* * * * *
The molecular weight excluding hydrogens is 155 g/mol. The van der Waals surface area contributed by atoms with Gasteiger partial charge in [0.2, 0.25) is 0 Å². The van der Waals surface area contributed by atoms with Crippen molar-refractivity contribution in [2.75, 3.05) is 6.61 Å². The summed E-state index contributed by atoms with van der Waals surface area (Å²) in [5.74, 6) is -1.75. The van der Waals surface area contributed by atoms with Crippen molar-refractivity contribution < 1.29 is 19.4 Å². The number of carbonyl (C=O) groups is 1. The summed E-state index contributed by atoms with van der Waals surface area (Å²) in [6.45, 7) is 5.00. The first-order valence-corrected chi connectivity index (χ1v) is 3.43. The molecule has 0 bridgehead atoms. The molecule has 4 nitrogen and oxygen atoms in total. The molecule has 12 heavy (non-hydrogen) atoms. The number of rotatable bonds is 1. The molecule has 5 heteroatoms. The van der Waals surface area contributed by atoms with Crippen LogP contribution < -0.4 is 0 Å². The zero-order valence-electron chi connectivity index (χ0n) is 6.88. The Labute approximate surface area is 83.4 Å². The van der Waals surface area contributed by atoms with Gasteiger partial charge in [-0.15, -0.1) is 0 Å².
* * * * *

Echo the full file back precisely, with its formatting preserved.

The molecular weight excluding hydrogens is 155 g/mol. The van der Waals surface area contributed by atoms with Gasteiger partial charge in [0.2, 0.25) is 0 Å². The van der Waals surface area contributed by atoms with Crippen molar-refractivity contribution in [2.75, 3.05) is 6.61 Å². The summed E-state index contributed by atoms with van der Waals surface area (Å²) in [5.74, 6) is -1.75. The van der Waals surface area contributed by atoms with Crippen molar-refractivity contribution < 1.29 is 19.4 Å². The number of carbonyl (C=O) groups is 1. The summed E-state index contributed by atoms with van der Waals surface area (Å²) in [6.45, 7) is 5.00. The first-order valence-corrected chi connectivity index (χ1v) is 3.43. The molecule has 0 bridgehead atoms. The molecule has 4 nitrogen and oxygen atoms in total. The molecule has 12 heavy (non-hydrogen) atoms. The number of rotatable bonds is 1. The molecule has 5 heteroatoms. The van der Waals surface area contributed by atoms with Crippen LogP contribution < -0.4 is 0 Å². The zero-order valence-electron chi connectivity index (χ0n) is 6.88. The Labute approximate surface area is 83.4 Å². The van der Waals surface area contributed by atoms with Gasteiger partial charge in [-0.15, -0.1) is 0 Å².